Oh - I should also mention that DHCP can either provide a hostname for a
      computer, or if a computer has a hostname, the DHCP server can discover that
      fact as it assigns the new system its IP address. The WRTG, unfortunately
      again, doesn't do a blasted thing with this information. However, some
      other router/firewalls (and my unslung NSLU2, btw) integrate the DHCP
      service with the DNS service, so that when a system joins the network, it
      not only gets an IP address automatically, but it's host name automatically
      appears in the DNS database. Again, a thing of beauty, and with software
      packages like dnsmasq, amazingly simple to install and configure.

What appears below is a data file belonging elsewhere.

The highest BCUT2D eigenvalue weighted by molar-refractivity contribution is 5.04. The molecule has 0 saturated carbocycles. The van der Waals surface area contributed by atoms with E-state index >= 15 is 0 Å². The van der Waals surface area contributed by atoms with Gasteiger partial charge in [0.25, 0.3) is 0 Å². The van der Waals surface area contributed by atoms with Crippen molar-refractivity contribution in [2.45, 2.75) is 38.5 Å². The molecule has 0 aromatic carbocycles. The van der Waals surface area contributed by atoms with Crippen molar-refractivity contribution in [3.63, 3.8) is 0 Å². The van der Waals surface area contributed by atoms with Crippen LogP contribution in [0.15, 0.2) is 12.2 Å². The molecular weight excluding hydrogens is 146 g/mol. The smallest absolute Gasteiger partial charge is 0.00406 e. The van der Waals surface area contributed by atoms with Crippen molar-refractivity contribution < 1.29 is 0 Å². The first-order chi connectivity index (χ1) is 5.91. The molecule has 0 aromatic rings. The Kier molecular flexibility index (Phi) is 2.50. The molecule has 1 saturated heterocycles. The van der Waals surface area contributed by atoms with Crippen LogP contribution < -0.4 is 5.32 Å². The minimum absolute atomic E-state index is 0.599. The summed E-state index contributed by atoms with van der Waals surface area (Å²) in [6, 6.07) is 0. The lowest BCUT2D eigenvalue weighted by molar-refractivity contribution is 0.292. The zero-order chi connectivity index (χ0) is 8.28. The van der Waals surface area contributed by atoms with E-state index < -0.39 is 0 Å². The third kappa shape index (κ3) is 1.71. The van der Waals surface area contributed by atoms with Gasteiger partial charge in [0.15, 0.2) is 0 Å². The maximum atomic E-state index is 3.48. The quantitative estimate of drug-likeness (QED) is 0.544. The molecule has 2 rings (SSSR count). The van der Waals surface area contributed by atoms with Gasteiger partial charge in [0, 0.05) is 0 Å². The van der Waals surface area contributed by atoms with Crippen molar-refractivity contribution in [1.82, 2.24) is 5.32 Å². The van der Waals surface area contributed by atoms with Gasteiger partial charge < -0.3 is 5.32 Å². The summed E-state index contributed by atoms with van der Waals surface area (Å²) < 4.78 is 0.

(Don't get me wrong at all - I quite like the Linksys routers. They're very
      good at what they do, which is to provide the key network infrastructure for
      very simple, basic networks. What they lack, compared to (for example) the
      Motorola it competes with, are features that make it useful for more
      advanced networks. Static DHCP is one such feature. DNS caching is
      another. The other good thing about them is that they are common (read
      inexpensive), and can be easily "cracked open" and customized to suit the
      needs of the more advanced users.

      ----- Original Message -----
      From: Mark Hood
      To: nslu2-general@yahoogroups.com
      Sent: Tuesday, October 04, 2005 6:58 PM
      Subject: [nslu2-general] Re: setting up backups in Windows